Scientific and other works, biographical documents, work-related documents of N. N. (Nikolai Nikolaevich) Bogoliubov, 1909-1992. Fields include theoretical physics, mechanics, and mathematics. Performed research in statistical physics, the quantum theory of fields and elementary particles, and the theory of nonlinear oscillations. Bogoliubov's personal archives includes documents characterizing his life and work, the history of the scientific institutions where he worked, the policies of the Soviet government concerning fundamental science, and the scientific careers of colleagues. The scientific works is an account of the "Quantum theory of fields and its applications," the development of which Bogoliubov directed at the Division of Theoretical Physics at the Mathematics Institute of the Soviet Academy of Sciences in 1961. Also included are articles and speeches from his tenure as director of the Joint Institute of Nuclear Research in Dubna. They reflect the work performed at the Institute and the author's opinions on international collaboration in the uses of atomic energy for peaceful purposes. Biographical documents include an autobiography (1946), communications concerning the selection of Bogoliubov as director of JINR (1965), and promotion for his candidacy for deputy of the Supreme Soviet of the U.S.S.R. (1966), citations, descriptions of scientific work, recollections of joint work performed with many leading scientists such as: Kolmogorov, Krylov, Logunov, Sobolev, Sisakyan, Shirkov, and others. 1938-2000. 53 items.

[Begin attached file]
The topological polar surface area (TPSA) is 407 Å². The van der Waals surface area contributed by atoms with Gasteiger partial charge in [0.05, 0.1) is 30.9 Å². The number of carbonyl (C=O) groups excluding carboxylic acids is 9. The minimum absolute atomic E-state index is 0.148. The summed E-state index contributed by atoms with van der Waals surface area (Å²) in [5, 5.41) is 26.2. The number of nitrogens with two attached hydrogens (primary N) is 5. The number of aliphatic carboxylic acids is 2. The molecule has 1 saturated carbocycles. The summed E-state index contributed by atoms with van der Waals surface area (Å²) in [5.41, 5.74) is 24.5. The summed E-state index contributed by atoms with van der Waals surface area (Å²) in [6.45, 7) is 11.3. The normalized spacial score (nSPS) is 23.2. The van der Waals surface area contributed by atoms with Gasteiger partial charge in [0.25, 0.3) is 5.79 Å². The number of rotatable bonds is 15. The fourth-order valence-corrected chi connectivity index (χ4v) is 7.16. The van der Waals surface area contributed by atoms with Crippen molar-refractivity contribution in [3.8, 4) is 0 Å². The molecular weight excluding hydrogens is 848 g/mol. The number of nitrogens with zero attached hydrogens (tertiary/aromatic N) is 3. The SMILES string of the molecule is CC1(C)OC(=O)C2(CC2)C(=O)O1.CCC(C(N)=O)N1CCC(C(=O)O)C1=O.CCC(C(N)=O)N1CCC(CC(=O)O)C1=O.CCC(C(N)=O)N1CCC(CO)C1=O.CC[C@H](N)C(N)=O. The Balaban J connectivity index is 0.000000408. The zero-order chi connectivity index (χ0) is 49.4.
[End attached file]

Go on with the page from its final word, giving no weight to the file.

Scientific works, biographical documents, work-related documents, correspondence of V. I. (Vitalii Iosifovich) Goldanskii, 1923-2001. Physicist and chemist. Member of Russian Academy of Sciences. The collection includes speeches, testimonials, manuscripts, autobiography, correspondence with foreign and domestic scientists, conference and symposia materials, student exchanges. Most of his work relates to nuclear physics and chemical physics. 1956-1999. 1.5 lin. meters.
Scientific works, biographical documents, work-related documents, correspondence of Bruno Maksimovich Pontekorvo, 1913-1993. Nuclear physicist. Born in Pisa, Pontecorvo studied in Rome; in 1940 he went to the United States, in 1948 to Great Britain, and in 1950 to the Soviet Union. The scientific works include primarily scientific and popular works concerning the significance of research on elementary particles, progress in study of elementary particles, and commemorations of colleagues and recollections. The biographical materials include autobiographical items written throughout 1958-1964, an autobiography (1964), communications regarding awards to Pontekorvo, and his election to full membership in the Soviet Academy of Sciences (1964), testimonials to his work by colleagues, articles, and photographs. Work-related documents include reports by Pontekorvo concerning scientific work performed during the period 1958-1961, correspondence concerning the Nobel Prize for P. L. Kapitsa in 1968, a letter to the Soviet Academy of Sciences concerning financial support for the operation of the Serpukhov elementary-particle accelerator (1969). 1958-2000. 40 items.